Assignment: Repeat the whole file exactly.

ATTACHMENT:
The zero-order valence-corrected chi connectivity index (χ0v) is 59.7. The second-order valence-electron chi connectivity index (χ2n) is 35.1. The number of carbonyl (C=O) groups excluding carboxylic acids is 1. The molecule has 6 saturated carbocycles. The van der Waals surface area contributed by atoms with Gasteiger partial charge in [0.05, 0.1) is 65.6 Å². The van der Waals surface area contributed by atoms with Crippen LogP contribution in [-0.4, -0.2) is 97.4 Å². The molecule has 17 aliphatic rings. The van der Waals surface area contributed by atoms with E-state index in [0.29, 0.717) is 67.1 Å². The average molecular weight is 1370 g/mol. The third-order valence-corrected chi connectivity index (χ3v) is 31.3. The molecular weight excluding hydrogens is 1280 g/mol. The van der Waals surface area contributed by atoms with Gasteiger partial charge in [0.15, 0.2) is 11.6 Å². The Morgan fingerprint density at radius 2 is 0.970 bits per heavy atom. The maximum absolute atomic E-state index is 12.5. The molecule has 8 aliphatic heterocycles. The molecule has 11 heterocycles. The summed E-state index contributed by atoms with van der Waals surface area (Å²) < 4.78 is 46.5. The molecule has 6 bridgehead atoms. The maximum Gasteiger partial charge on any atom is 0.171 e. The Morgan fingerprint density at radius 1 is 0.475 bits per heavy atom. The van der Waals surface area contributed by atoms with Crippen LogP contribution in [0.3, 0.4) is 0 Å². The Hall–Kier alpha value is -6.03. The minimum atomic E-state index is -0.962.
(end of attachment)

The zero-order valence-corrected chi connectivity index (χ0v) is 59.7. The second-order valence-electron chi connectivity index (χ2n) is 35.1. The number of carbonyl (C=O) groups excluding carboxylic acids is 1. The molecule has 6 saturated carbocycles. The van der Waals surface area contributed by atoms with Gasteiger partial charge in [0.05, 0.1) is 65.6 Å². The van der Waals surface area contributed by atoms with Crippen LogP contribution in [-0.4, -0.2) is 97.4 Å². The molecule has 17 aliphatic rings. The van der Waals surface area contributed by atoms with E-state index in [0.29, 0.717) is 67.1 Å². The average molecular weight is 1370 g/mol. The third-order valence-corrected chi connectivity index (χ3v) is 31.3. The molecular weight excluding hydrogens is 1280 g/mol. The van der Waals surface area contributed by atoms with Gasteiger partial charge in [0.15, 0.2) is 11.6 Å². The Morgan fingerprint density at radius 2 is 0.970 bits per heavy atom. The maximum absolute atomic E-state index is 12.5. The molecule has 8 aliphatic heterocycles. The molecule has 11 heterocycles. The summed E-state index contributed by atoms with van der Waals surface area (Å²) < 4.78 is 46.5. The molecule has 6 bridgehead atoms. The maximum Gasteiger partial charge on any atom is 0.171 e. The Morgan fingerprint density at radius 1 is 0.475 bits per heavy atom. The van der Waals surface area contributed by atoms with Crippen LogP contribution in [0.3, 0.4) is 0 Å². The Hall–Kier alpha value is -6.03. The minimum atomic E-state index is -0.962.